Dave wants to know how to download Leo's podcasts. Leo says that all his podcasts are designed to be downloaded, and you can do that from Twit.TV. There should be a button you can click on to download the podcast, or you can right click and select download on the link. But Leo recommends using a podcast aggregator like iTunes, Switcher, Pocket Cast (Android), Downcast (Android), Google Podcasts, Podcast Republic, Podcast Addict. Make sure you set them for automatic download, so it will download every new episode.
Max wants to know what Leo thinks of the Xbox One S All-Digital, which has no optical drive. Leo says that these days, more people are just buying online and downloading, and even then, the Disc is usually only to unlock the game and you still have to download a multi GB update. Leo also says that if there's no disc to buy, then there's no used game market.
Jim has been having trouble downloading audiobooks from the Library of Congress. They just stall and he can't get the download to complete. He found out that Windows upgraded Internet Explorer and it won't download anything. So he downgraded to IE8 and it works now. Leo says he isn't sure that's a secure solution. He would recommend Edge, Google Chrome, or Firefox.
Robert would like to save videos he sees on YouTube and download them. Leo says that there are dozens of online video downloader options out there for saving a video from YouTube:
Leo also says that if he is a YouTube Red subscriber, he'll get downloading as a perk.
Scott is having issues with his downloads being inconsistent and slow. Leo says that ISPs usually use the phrase "up to" in their claims, and that's usually with the ideal conditions. Leo says that uploading can also slow down his internet access. How does uploading slow him down? Leo says that servers require acknowledgement that his traffic is coming through, so if he's downloading while his data is being backed up, it has to wait for its turn to upload that acknowledgement. This is why Carbonite uses very little upload bandwidth and why it takes so long to back up with it.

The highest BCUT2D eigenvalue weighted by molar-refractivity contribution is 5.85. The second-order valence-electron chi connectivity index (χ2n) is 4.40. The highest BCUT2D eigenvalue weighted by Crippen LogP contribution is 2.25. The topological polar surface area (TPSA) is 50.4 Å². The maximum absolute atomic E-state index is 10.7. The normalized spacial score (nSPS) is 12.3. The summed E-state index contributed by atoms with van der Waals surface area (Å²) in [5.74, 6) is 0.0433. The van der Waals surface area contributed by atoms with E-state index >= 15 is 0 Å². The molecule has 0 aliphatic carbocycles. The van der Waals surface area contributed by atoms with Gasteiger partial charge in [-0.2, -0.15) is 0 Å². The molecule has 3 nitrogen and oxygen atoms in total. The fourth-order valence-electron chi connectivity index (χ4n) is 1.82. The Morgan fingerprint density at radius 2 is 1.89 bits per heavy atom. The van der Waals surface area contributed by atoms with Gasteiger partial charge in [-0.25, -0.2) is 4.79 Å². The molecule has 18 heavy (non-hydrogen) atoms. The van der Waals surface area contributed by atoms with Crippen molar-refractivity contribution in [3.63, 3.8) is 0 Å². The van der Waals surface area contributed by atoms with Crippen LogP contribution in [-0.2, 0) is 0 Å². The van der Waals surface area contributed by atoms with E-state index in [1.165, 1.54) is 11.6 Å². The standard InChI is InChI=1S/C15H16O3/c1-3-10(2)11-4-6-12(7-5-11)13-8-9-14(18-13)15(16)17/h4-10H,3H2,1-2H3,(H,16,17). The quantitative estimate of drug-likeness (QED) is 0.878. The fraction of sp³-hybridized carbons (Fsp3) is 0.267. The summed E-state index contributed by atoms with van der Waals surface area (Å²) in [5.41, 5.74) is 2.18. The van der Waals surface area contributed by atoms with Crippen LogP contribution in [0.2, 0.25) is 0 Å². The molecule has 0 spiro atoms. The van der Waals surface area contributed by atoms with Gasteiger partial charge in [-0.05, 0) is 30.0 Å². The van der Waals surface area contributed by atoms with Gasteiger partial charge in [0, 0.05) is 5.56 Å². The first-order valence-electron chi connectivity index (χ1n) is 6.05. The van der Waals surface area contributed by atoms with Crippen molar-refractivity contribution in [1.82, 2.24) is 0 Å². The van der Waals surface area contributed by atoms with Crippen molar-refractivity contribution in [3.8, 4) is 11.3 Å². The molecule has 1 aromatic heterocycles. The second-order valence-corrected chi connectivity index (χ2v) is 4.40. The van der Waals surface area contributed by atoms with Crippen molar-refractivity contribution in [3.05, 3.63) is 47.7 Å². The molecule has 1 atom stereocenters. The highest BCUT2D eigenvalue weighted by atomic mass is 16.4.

Douglas discovered Dirpy, a website for downloading video from YouTube. Sometimes it freezes up, though. Leo says that Google may be trying to block it. There are plenty of others to choose from. The Chatroom says YouTube-DL is a good option. It's an open source program that runs from the command line of your PC. Leo also recommends KeepVid.
Dennis backs up to iCloud with his mobile phone but when he wants to get his file back from the cloud, it takes forever. Leo says he has to realize that videos are huge, and take up a lot of bandwidth. Especially in HD. He shouldn't just rely on iCloud, though. Google Photos is free and it will automatically backup his images and videos in the cloud, and it's unlimited.
Dorothy is having issues getting images off her digital camera. Leo says the first thing to do is make sure the cable she's using is OK. A bad cable or connector is always the first thing to try replacing. Next, she should get a memory card reader and take the SD card out of the camera. It could be a USB driver, but it's unlikely if her wireless mouse and keyboard are still working. One way to test is to plug in a USB thumbdrive. If that works, then she knows it isn't the USB drivers. Dorothy should make sure her camera is being seen as a hard drive (known as MTP).
Brian has a physics blog and wants to make videos available for people to download, but YouTube doesn't allow for that. Leo says that Vimeo can do it, and it gives users the options of mobile, SD and HD quality. He'll have to create a separate Vimeo account to log in, but it's free. There are third party download options. Leo says most students won't really want to download the video, they'll just save it to a playlist.
Phil bought and downloaded movies from iTunes, but now he can't watch them. Leo says that he'll have to authorize his iTunes account in order to play them back. That's copy protection, and the only people it frustrates are the legitimate owners.